COLUMBIA FALLS – Despite steeling oneself for the inevitable, it’s nearly impossible not to flinch when Lars Wood fires his short-barreled .44 Magnum revolver.
Even Wood, 62, who shoots this firearm regularly, takes precautions against constant exposure to the power. His right wrist is a tangle of metal bracelets, including a 1995 wedding present from his mother-in-law, the pressure from which help keep his arm and wrist muscles and tendons in line.
He’s a bit nervous because he’s got an audience watching him today. It’s usually just him, his manager Mark Cahill, and the friendly staff at Northwest Shooter, where Wood trains as he takes aim at setting the Guinness World Record for speed shooting large-caliber Magnum short-barreled revolvers this summer.
Since he’s a bit uncomfortable, Wood’s shooting spread is about palm-width. When he’s in his element, with his Bluetooth ear protection enabling him to listen to his tunes while he practices, Wood tends to shoot a whole cylinder of these massive bullets in a thumb-sized spread, according to Northwest Shooter staff.
“You need to be in shape for this,” Wood said before opening up on the range.
Wood’s training last week was about accuracy; on the weeks he goes for speed, he tends to tear up his trigger finger and destroy the rubber grips on his pistols. When he uses his custom wood grips — Wood holds a Federal Firearm License for gunsmithing — he’s more accurate, because they absorb more of the shock than the rubber grips.
All of these little details add up in a big way when it comes to being able to shoot for a world record. Jerry Miculek has been called “the greatest shooter of all time,” and he managed to empty a five-shot Smith & Wesson Model 64 ported barrel revolver in 0.57 seconds, grouping his shots into the size of a playing card.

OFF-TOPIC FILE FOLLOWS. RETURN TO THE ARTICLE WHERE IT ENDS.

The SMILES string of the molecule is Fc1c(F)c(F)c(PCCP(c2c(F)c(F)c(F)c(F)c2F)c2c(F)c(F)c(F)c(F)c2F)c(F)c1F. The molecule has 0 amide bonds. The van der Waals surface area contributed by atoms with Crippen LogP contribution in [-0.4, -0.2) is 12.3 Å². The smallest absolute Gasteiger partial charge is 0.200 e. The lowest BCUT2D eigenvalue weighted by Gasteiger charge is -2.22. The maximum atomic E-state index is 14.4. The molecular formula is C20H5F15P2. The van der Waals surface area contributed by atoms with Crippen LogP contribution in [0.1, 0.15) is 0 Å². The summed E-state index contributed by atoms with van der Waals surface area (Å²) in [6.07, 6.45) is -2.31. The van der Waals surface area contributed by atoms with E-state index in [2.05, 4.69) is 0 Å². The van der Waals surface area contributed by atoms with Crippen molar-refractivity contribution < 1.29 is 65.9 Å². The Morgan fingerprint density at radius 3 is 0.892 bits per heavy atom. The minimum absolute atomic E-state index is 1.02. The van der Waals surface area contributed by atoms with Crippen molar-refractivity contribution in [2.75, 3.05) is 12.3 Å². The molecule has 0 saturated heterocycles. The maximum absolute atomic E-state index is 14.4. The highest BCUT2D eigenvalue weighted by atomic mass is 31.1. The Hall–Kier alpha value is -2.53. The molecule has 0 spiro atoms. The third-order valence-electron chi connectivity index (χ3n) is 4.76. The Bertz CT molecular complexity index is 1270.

It’s a world wherein records depend on tenths of a second, and where having legitimate claims to speed and accuracy depend on witnesses and recordings. Wood, a regular in the Flathead Valley’s shooting scene for years, recently met up with his manager, Cahill, when Wood’s truck broke down.
Cahill said he stopped to give Wood a ride, and they got to chatting about shooting. It was Cahill’s suggestion to start recording Wood’s shooting feats, and then Cahill became Wood’s manager.
“I wouldn’t be doing this if it wasn’t for Mark,” Wood said.
Cahill said he was surprised to hear about Wood’s background, which includes shooting in the Olympic Trials and a history as a research scientist.
Wood, who acknowledges his Boston accent with stories of using lines from the movie “Good Will Hunting” with his brother when they go out together, didn’t start shooting pistols seriously until he had his job as a research scientist in the late 1980s.
He was looking for a stress-relieving activity and decided to head to the gun range. A natural, Wood started shooting in revolver competitions, qualifying for the Olympic Trials in Los Angeles in 1987.
“I didn’t make the team, but I learned a lot,” Wood said. “I realized I wanted the unification of Olympic shooting and combat shooting.”
Marrying the two types of shooting would allow for super-fast shots with precision. Wood regularly makes modifications to his revolvers, timing them perfectly to shoot as fast as the mechanism will allow without locking up. All of his work is done by hand.
When he’s shooting, Wood uses a whole system to hit the target, one he says starts with his mind and knowing the timing of his firearm, and letting his body and brain work in tandem without getting in the way.
Each pull of the trigger detonates a small shock wave, blowing behind Wood at the range at the same time the target in front of him keeps disintegrating. In the silence of the last blast, Wood lowers his arms, calls back the target, and checks his spread.
Then he reloads.
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